11/30/2012 4:34PM

Crist: Committee gets it right with graded stakes changes

Barbara D. Livingston
Shanghai Bobby wins this year's Grade 2 Hopeful Stakes at Saratoga. The race will be run as a Grade 1 next year.

The North American Graded Stakes Committee takes so many barbs that it’s only fair to toss a laurel its way when it gets things right – which is exactly what it did Friday when it announced its grade changes for the 2013 stakes schedule.

The committee announced 12 upgrades and 16 downgrades, a tally that is directionally correct in an era of contraction. With foals crops declining and horses making fewer starts per year, it is impossible to argue against reducing the number of upper-echelon races.
More important, the specific races whose grades were changed at the very top of the pecking order were all thoroughly deserving of being moved up or down a notch.

Reversing a poor and hasty decision after just one year, the committee restored the Hopeful Stakes at Saratoga to a Grade 1. It made little sense to take it down a peg while leaving the Spinaway, Del Mar Futurity, and Del Mar Debutante as Grade 1’s, creating a geographical and gender imbalance at the start of the juvenile Grade 1 calendar.

The decision was made to look even sillier by the extraordinary success of runners emerging from the last two Hopefuls. The 2011 edition yielded Derby-Preakness winner I’ll Have Another, Breeders’ Cup Sprint winner Trinniberg, and Woody Stephens winner Currency Swap. The 2012 edition, run as a Grade 2, has in just three months produced the certain juvenile champion Shanghai Bobby, who went on to win the Champagne and Breeders’ Cup Juvenile, and Overanalyze, who returned to win the Belmont Futurity and the Remsen.

It is unusual, if not unprecedented, for the committee to change a race back to a Grade  1 after just one year of downgrading, but in this case it was absolutely the right thing to do.

[MORE: Hopeful and Delaware Handicap boosted to Grade 1 status]

The other upgrade is the Delaware Handicap, which has attracted champions Blind Luck, Havre de Grace, and Royal Delta over the past two years. Especially with the discontinuation of New York’s Ruffian Handicap, which was scrapped this year after a two-year move to July at Saratoga, the Delaware Handicap is the definitive July race for older females and appears headed back to the days when it was routinely won by champions such as Susan’s Girl, Late Bloomer, and Relaxing.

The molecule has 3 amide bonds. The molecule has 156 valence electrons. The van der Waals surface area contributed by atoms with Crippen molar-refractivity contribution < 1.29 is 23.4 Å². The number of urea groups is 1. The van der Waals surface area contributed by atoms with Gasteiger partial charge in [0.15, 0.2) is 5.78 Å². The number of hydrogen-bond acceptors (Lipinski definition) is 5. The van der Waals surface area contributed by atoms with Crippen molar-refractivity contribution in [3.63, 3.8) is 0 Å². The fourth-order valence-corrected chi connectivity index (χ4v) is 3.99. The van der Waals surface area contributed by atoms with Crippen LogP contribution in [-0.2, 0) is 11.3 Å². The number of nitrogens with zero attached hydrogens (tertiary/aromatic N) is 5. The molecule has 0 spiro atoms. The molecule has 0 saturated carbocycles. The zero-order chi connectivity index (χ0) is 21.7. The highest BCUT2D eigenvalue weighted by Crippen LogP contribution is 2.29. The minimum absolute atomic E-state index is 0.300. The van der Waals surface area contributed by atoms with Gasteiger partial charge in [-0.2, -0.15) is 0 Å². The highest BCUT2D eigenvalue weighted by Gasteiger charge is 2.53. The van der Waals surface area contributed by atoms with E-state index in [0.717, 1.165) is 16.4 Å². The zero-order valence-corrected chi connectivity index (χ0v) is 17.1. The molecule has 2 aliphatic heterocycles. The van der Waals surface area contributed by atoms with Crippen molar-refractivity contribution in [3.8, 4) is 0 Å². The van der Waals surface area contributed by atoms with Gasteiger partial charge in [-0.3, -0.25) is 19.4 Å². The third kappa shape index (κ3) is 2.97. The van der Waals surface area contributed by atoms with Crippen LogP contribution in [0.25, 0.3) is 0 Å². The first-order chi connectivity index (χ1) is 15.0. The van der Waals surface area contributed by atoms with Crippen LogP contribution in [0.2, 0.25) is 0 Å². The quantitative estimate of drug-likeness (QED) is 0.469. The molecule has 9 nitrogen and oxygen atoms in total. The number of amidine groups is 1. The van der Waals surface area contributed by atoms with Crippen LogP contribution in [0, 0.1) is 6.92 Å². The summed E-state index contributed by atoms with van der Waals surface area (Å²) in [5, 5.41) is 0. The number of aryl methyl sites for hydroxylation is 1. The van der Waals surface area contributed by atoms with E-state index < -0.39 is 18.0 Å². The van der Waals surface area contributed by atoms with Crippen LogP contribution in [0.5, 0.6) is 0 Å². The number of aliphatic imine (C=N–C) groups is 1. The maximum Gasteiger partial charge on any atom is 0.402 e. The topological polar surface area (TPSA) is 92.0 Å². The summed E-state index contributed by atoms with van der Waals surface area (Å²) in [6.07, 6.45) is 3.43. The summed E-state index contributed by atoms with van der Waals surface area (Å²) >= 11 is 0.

The three races that lost their Grade 1 status were fair targets. The Gazelle, once run in early September at Belmont, began losing its luster when it stopped attracting the A-list because it was too close to the Alabama. Moving it to Thanksgiving weekend at Aqueduct starting two years ago did not work, and the only graded stakes winner in this year’s field earned her black type in Puerto Rico.

The two other downgrades were at Santa Anita, where the Santa Monica and the Whittingham will now be run as Grade 2’s. No disrespect to Acclamation, a legit Grade 1 horse who has won the last three Whittinghams, but the fields were otherwise weak ones. The Santa Monica has been similarly thin, and a Grade 1 sprint for older females in January has never seemed quite right.

Six former Grade 2 races will be Grade 3’s in 2013, while six former Grade 3’s will drop to listed status. Those dozen dropdowns are nearly balanced by 10 upgrades, including the elevation of the Fort Lauderdale, Monrovia, and Sorrento from Grade 3 to Grade 2, and the Colonial Turf Cup from listed to Grade 2.

Defenders of some of the downgraded races will have their quarrels, but at least these were thoughtful and defensible decisions made in consultation with a wide-ranging and geographically balanced group of racing officials, owners, and breeders. That is a sharp contrast to Churchill Downs’s new Kentucky Derby qualifying system, which threw the graded stakes system out the window in favor of a corporate-driven marketing plan to boost the importance of races at tracks owned by Churchill while punishing its rivals. The idea that winning the Grade 2 Louisiana Derby is literally 10 times more important than winning the Grade 1 Breeders’ Cup Juvenile is utterly preposterous to anyone not employed by Churchill, where officials have said they consulted with no one else about the new scheme.

The Graded Stakes Committee swiftly acknowledged it made a mistake with the Hopeful after just one year. With any luck, Churchill Downs will do the same and come up with a more fair and reasonable Derby-qualifying system just as quickly.